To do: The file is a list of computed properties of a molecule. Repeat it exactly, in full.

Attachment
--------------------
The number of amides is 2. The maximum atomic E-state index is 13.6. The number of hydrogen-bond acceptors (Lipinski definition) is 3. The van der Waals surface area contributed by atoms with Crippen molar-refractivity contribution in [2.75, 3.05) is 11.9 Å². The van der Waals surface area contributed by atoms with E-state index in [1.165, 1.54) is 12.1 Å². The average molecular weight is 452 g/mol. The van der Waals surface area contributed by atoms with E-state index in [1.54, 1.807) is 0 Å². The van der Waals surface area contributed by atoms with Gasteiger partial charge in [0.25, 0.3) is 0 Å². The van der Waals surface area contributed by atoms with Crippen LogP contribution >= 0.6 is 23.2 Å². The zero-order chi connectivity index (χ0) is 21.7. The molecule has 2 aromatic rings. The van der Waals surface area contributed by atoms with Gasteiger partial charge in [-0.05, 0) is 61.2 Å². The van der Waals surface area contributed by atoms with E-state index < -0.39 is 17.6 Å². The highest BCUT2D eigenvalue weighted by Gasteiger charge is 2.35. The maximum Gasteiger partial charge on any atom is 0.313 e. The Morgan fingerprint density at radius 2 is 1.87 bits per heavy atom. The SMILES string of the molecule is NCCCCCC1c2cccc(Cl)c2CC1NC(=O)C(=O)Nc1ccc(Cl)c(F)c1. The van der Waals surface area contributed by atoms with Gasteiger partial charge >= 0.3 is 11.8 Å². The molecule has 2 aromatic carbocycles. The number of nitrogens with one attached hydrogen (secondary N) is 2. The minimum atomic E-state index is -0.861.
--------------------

The number of amides is 2. The maximum atomic E-state index is 13.6. The number of hydrogen-bond acceptors (Lipinski definition) is 3. The van der Waals surface area contributed by atoms with Crippen molar-refractivity contribution in [2.75, 3.05) is 11.9 Å². The van der Waals surface area contributed by atoms with E-state index in [1.165, 1.54) is 12.1 Å². The average molecular weight is 452 g/mol. The van der Waals surface area contributed by atoms with E-state index in [1.54, 1.807) is 0 Å². The van der Waals surface area contributed by atoms with Gasteiger partial charge in [0.25, 0.3) is 0 Å². The van der Waals surface area contributed by atoms with Crippen LogP contribution >= 0.6 is 23.2 Å². The zero-order chi connectivity index (χ0) is 21.7. The molecule has 2 aromatic rings. The van der Waals surface area contributed by atoms with Gasteiger partial charge in [-0.05, 0) is 61.2 Å². The van der Waals surface area contributed by atoms with E-state index < -0.39 is 17.6 Å². The highest BCUT2D eigenvalue weighted by Gasteiger charge is 2.35. The maximum Gasteiger partial charge on any atom is 0.313 e. The Morgan fingerprint density at radius 2 is 1.87 bits per heavy atom. The SMILES string of the molecule is NCCCCCC1c2cccc(Cl)c2CC1NC(=O)C(=O)Nc1ccc(Cl)c(F)c1. The van der Waals surface area contributed by atoms with Gasteiger partial charge >= 0.3 is 11.8 Å². The molecule has 2 aromatic carbocycles. The number of nitrogens with one attached hydrogen (secondary N) is 2. The minimum atomic E-state index is -0.861.